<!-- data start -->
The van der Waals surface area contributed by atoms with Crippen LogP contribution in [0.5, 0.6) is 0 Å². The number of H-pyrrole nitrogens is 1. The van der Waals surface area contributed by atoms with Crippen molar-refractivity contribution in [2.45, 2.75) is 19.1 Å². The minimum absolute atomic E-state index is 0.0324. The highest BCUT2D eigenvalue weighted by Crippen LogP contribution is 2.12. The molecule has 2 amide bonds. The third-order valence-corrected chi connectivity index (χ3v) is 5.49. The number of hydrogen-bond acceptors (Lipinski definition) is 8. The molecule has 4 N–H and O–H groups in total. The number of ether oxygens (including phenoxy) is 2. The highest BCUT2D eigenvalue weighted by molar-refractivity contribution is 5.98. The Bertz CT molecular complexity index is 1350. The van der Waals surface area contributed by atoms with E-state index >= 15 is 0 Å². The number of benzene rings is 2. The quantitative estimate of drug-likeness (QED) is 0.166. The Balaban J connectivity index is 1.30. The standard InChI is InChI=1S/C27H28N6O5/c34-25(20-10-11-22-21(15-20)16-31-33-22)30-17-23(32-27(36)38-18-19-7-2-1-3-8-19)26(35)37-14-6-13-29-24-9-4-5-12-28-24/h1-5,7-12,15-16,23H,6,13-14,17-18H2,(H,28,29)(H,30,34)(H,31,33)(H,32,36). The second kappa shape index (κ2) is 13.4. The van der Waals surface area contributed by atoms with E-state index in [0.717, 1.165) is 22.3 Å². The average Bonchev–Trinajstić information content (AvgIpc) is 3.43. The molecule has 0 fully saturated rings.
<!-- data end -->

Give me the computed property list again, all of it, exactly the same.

The van der Waals surface area contributed by atoms with Crippen LogP contribution in [0.5, 0.6) is 0 Å². The number of H-pyrrole nitrogens is 1. The van der Waals surface area contributed by atoms with Crippen molar-refractivity contribution in [2.45, 2.75) is 19.1 Å². The minimum absolute atomic E-state index is 0.0324. The highest BCUT2D eigenvalue weighted by Crippen LogP contribution is 2.12. The molecule has 2 amide bonds. The third-order valence-corrected chi connectivity index (χ3v) is 5.49. The number of hydrogen-bond acceptors (Lipinski definition) is 8. The molecule has 4 N–H and O–H groups in total. The number of ether oxygens (including phenoxy) is 2. The highest BCUT2D eigenvalue weighted by molar-refractivity contribution is 5.98. The Bertz CT molecular complexity index is 1350. The van der Waals surface area contributed by atoms with E-state index >= 15 is 0 Å². The number of benzene rings is 2. The quantitative estimate of drug-likeness (QED) is 0.166. The Balaban J connectivity index is 1.30. The standard InChI is InChI=1S/C27H28N6O5/c34-25(20-10-11-22-21(15-20)16-31-33-22)30-17-23(32-27(36)38-18-19-7-2-1-3-8-19)26(35)37-14-6-13-29-24-9-4-5-12-28-24/h1-5,7-12,15-16,23H,6,13-14,17-18H2,(H,28,29)(H,30,34)(H,31,33)(H,32,36). The second kappa shape index (κ2) is 13.4. The van der Waals surface area contributed by atoms with E-state index in [0.717, 1.165) is 22.3 Å². The average Bonchev–Trinajstić information content (AvgIpc) is 3.43. The molecule has 0 fully saturated rings.